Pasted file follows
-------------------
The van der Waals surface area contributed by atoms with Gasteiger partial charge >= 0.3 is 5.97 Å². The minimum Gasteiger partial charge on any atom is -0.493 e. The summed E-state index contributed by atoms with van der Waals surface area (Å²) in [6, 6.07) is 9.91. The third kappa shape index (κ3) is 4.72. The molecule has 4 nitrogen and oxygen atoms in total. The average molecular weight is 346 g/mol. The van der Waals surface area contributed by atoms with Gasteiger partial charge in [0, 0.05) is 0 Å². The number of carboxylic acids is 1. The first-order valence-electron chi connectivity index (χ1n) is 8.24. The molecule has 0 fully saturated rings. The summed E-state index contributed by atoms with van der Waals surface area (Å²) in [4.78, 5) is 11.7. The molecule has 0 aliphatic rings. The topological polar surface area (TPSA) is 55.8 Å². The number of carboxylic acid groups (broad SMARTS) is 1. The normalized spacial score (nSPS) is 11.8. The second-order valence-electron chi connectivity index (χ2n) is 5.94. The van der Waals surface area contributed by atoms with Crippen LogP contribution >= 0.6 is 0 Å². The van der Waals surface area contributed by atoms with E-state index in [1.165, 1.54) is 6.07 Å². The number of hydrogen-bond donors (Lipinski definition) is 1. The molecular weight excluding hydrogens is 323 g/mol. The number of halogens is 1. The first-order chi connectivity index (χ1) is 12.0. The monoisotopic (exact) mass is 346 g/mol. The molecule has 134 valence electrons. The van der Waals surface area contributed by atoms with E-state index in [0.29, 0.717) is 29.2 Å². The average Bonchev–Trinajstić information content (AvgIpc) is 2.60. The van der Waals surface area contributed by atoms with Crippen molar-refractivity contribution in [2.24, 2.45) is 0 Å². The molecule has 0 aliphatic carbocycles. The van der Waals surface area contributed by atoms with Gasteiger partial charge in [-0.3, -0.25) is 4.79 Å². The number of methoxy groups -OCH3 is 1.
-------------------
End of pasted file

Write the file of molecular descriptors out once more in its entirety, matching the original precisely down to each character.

The van der Waals surface area contributed by atoms with Gasteiger partial charge >= 0.3 is 5.97 Å². The minimum Gasteiger partial charge on any atom is -0.493 e. The summed E-state index contributed by atoms with van der Waals surface area (Å²) in [6, 6.07) is 9.91. The third kappa shape index (κ3) is 4.72. The molecule has 4 nitrogen and oxygen atoms in total. The average molecular weight is 346 g/mol. The van der Waals surface area contributed by atoms with Gasteiger partial charge in [0, 0.05) is 0 Å². The number of carboxylic acids is 1. The first-order valence-electron chi connectivity index (χ1n) is 8.24. The molecule has 0 fully saturated rings. The summed E-state index contributed by atoms with van der Waals surface area (Å²) in [4.78, 5) is 11.7. The molecule has 0 aliphatic rings. The topological polar surface area (TPSA) is 55.8 Å². The number of carboxylic acid groups (broad SMARTS) is 1. The normalized spacial score (nSPS) is 11.8. The second-order valence-electron chi connectivity index (χ2n) is 5.94. The van der Waals surface area contributed by atoms with Crippen LogP contribution >= 0.6 is 0 Å². The van der Waals surface area contributed by atoms with E-state index in [1.165, 1.54) is 6.07 Å². The number of hydrogen-bond donors (Lipinski definition) is 1. The molecular weight excluding hydrogens is 323 g/mol. The number of halogens is 1. The first-order chi connectivity index (χ1) is 12.0. The monoisotopic (exact) mass is 346 g/mol. The molecule has 134 valence electrons. The van der Waals surface area contributed by atoms with E-state index in [0.29, 0.717) is 29.2 Å². The average Bonchev–Trinajstić information content (AvgIpc) is 2.60. The van der Waals surface area contributed by atoms with Crippen molar-refractivity contribution in [2.24, 2.45) is 0 Å². The molecule has 0 aliphatic carbocycles. The van der Waals surface area contributed by atoms with Gasteiger partial charge in [-0.3, -0.25) is 4.79 Å². The number of methoxy groups -OCH3 is 1.